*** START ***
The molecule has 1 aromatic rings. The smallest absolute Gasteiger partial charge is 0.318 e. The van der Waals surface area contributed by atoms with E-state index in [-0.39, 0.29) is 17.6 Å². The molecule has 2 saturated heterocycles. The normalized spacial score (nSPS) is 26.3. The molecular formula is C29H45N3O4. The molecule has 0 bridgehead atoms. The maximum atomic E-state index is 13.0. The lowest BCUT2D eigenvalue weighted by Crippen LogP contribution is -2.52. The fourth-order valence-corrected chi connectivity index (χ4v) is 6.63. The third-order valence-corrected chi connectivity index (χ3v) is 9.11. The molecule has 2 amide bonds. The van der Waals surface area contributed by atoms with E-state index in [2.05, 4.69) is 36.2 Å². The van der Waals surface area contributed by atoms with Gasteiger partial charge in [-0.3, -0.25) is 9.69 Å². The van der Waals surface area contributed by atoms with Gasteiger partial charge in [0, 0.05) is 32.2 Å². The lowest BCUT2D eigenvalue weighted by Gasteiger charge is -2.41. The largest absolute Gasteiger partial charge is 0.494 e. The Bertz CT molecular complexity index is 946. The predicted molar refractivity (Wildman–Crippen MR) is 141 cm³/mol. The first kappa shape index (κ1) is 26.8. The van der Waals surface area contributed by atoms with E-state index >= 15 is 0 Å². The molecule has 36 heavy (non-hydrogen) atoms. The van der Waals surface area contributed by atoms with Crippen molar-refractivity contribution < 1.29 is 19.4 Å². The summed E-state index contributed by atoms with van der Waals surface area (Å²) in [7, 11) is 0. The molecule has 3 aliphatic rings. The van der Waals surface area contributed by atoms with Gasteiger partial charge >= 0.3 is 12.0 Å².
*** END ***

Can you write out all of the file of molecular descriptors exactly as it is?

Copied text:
The molecule has 1 aromatic rings. The smallest absolute Gasteiger partial charge is 0.318 e. The van der Waals surface area contributed by atoms with E-state index in [-0.39, 0.29) is 17.6 Å². The molecule has 2 saturated heterocycles. The normalized spacial score (nSPS) is 26.3. The molecular formula is C29H45N3O4. The molecule has 0 bridgehead atoms. The maximum atomic E-state index is 13.0. The lowest BCUT2D eigenvalue weighted by Crippen LogP contribution is -2.52. The fourth-order valence-corrected chi connectivity index (χ4v) is 6.63. The third-order valence-corrected chi connectivity index (χ3v) is 9.11. The molecule has 2 amide bonds. The van der Waals surface area contributed by atoms with E-state index in [2.05, 4.69) is 36.2 Å². The van der Waals surface area contributed by atoms with Gasteiger partial charge in [-0.3, -0.25) is 9.69 Å². The van der Waals surface area contributed by atoms with Gasteiger partial charge in [0, 0.05) is 32.2 Å². The lowest BCUT2D eigenvalue weighted by Gasteiger charge is -2.41. The largest absolute Gasteiger partial charge is 0.494 e. The Bertz CT molecular complexity index is 946. The predicted molar refractivity (Wildman–Crippen MR) is 141 cm³/mol. The first kappa shape index (κ1) is 26.8. The van der Waals surface area contributed by atoms with E-state index >= 15 is 0 Å². The molecule has 36 heavy (non-hydrogen) atoms. The van der Waals surface area contributed by atoms with Crippen molar-refractivity contribution < 1.29 is 19.4 Å². The summed E-state index contributed by atoms with van der Waals surface area (Å²) in [7, 11) is 0. The molecule has 3 aliphatic rings. The van der Waals surface area contributed by atoms with Gasteiger partial charge >= 0.3 is 12.0 Å².